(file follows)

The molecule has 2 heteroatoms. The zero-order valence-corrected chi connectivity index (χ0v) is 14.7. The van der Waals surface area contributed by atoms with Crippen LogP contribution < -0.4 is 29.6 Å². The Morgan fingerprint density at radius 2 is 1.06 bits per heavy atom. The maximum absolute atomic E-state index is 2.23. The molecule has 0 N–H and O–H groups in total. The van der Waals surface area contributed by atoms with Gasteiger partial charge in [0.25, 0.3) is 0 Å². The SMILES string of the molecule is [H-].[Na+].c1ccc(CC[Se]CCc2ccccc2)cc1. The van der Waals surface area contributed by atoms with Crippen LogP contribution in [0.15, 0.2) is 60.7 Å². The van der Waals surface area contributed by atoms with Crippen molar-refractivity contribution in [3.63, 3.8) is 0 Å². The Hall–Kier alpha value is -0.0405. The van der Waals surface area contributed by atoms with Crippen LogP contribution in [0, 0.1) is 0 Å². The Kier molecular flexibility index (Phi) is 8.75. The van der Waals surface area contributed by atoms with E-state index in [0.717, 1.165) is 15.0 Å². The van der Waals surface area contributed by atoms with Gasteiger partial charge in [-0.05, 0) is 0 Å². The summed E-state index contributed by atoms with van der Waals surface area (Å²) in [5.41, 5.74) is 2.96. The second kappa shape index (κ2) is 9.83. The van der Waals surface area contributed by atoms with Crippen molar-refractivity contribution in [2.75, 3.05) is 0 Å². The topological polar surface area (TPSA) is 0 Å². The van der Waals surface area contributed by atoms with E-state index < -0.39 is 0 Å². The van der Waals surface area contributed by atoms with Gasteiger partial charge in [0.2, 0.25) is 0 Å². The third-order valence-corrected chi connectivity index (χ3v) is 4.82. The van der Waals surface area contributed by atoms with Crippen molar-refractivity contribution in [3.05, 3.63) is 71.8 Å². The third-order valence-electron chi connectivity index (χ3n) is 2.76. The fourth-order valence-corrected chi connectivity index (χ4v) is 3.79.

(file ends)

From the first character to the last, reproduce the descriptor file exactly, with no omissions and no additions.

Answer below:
The molecule has 2 heteroatoms. The zero-order valence-corrected chi connectivity index (χ0v) is 14.7. The van der Waals surface area contributed by atoms with Crippen LogP contribution < -0.4 is 29.6 Å². The Morgan fingerprint density at radius 2 is 1.06 bits per heavy atom. The maximum absolute atomic E-state index is 2.23. The molecule has 0 N–H and O–H groups in total. The van der Waals surface area contributed by atoms with Gasteiger partial charge in [0.25, 0.3) is 0 Å². The SMILES string of the molecule is [H-].[Na+].c1ccc(CC[Se]CCc2ccccc2)cc1. The van der Waals surface area contributed by atoms with Crippen LogP contribution in [0.15, 0.2) is 60.7 Å². The van der Waals surface area contributed by atoms with Crippen molar-refractivity contribution in [3.63, 3.8) is 0 Å². The Hall–Kier alpha value is -0.0405. The van der Waals surface area contributed by atoms with Crippen LogP contribution in [0, 0.1) is 0 Å². The Kier molecular flexibility index (Phi) is 8.75. The van der Waals surface area contributed by atoms with E-state index in [0.717, 1.165) is 15.0 Å². The van der Waals surface area contributed by atoms with Gasteiger partial charge in [-0.05, 0) is 0 Å². The summed E-state index contributed by atoms with van der Waals surface area (Å²) in [5.41, 5.74) is 2.96. The second kappa shape index (κ2) is 9.83. The van der Waals surface area contributed by atoms with Crippen molar-refractivity contribution in [2.75, 3.05) is 0 Å². The topological polar surface area (TPSA) is 0 Å². The van der Waals surface area contributed by atoms with E-state index < -0.39 is 0 Å². The van der Waals surface area contributed by atoms with Gasteiger partial charge in [0.2, 0.25) is 0 Å². The third-order valence-corrected chi connectivity index (χ3v) is 4.82. The van der Waals surface area contributed by atoms with Crippen molar-refractivity contribution in [3.05, 3.63) is 71.8 Å². The third-order valence-electron chi connectivity index (χ3n) is 2.76. The fourth-order valence-corrected chi connectivity index (χ4v) is 3.79.